And closing out the Saturday slate will be author Willie Mae Brown (4–5 p.m.). Brown’s autobiographical children’s book My Selma: True Stories of a Southern Childhood at the Height of the Civil Rights Movement (FSG) publishes in January 2023.

Sunday, January 29, kicks off on the main stage at the Morial Convention Center with an ALA Presidential Program titled Library Workers: Organize and Activate.

Moderated by ALA president Lessa Kanani’opua Pelayo-Lozada and ALA President-Elect Emily Drabinski, the panel will explore the power in organizing, and will feature K.C. Boyd, a school librarian with the District of Columbia Public Schools System; Lesley Garrett, a Library Associate II at Seattle Public Library as well as a Reference Assistant at Seattle Central College; Candice (Wing-yee) Mack, a system-wide manager of Young Adult Services at the Los Angeles Public Library; and veteran library leader, Elizabeth Martinez whose 2020 memoir A Jaguar in the Library (Floricanto Press) recounts her extraordinary journey as a Chicano librarian.

The main speaker program for Sunday will open with a conversation with poet and author Clint Smith (1–2 p.m.). Smith will discuss his forthcoming collection, Above Ground (Little, Brown, Mar. 2023).

Following Smith will be bestselling author, journalist, and activist Cory Doctorow (2:30–3:30 p.m.). Doctorow’s forthcoming Red Team Blues (Tor), a thriller set in the crypto market, is set for April.

And closing the show on January 30 will be Ani DiFranco, who will speak about her debut picture book, The Knowing, due out from Rise x Penguin Workshop, an imprint of Penguin Young Readers on March 7.

Awards and more

One of the best things about being back in person is that the awards receptions and celebrations are much better than their Zoom counterparts. On that score, LibLearnX will open Friday with a Welcome Reception that will feature the winners of the annual I Love My Librarian Awards (6–8 p.m.) at the Marriott New Orleans Mardi Gras Ballroom, with light refreshments and music.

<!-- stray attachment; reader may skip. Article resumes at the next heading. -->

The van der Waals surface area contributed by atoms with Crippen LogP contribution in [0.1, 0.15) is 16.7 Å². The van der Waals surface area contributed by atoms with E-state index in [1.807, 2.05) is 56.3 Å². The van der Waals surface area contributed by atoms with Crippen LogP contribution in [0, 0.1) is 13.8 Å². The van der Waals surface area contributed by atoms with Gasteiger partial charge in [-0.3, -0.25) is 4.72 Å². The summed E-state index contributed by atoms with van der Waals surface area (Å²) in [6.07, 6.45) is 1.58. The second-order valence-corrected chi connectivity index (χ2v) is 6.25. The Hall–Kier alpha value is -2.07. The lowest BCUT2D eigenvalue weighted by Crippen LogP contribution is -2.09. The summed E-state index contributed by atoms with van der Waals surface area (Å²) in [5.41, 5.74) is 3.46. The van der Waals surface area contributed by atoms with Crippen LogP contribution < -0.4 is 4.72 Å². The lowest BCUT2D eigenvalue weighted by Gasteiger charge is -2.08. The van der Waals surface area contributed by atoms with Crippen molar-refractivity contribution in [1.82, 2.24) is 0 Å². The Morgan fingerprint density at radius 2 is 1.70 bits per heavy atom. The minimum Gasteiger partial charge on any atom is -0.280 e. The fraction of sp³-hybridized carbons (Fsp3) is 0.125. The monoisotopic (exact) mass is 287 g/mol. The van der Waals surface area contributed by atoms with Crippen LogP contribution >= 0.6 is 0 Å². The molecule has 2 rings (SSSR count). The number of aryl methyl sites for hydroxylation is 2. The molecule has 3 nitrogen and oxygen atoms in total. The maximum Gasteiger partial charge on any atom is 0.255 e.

On Sunday, the 24th annual Dr. Martin Luther King, Jr. Holiday Observance and Sunrise Celebration (6:30–8 a.m.) will take place at the Marriott New Orleans Salon E, sponsored by the ALA’s Office for Diversity, Literacy, and Outreach Services; the Dr. Martin Luther King Jr. Holiday Task Force of the ALA Social Responsibilities Round Table; and the Black Caucus of the ALA. The popular annual event celebrates the connection between King’s work and the library world, and will feature an as yet-to-be-announced keynote speaker.

The Books & Media Awards, also on Sunday (4–5 p.m.), will celebrate the year’s best in fiction, nonfiction, poetry, audiobook narration, and reference materials, and includes the announcement of the Andrew Carnegie Medals for Excellence in Fiction and Nonfiction, which recognize the best books in fiction and nonfiction for adult readers published in the U.S. in the previous year. The two medal winners will be announced from the LLX Stage, with a celebratory event to follow at the ALA Annual Conference in June.

And the most anticipated ALA awards of all, the ALA Youth Media Awards—which include the prestigious Newbery, Caldecott, Printz, and Coretta Scott King awards—will take place at the Morial Convention Center’s New Orleans Stage on Monday (8–9 a.m.). The event will also be streamed live online.

Check the LibLearnX website for details.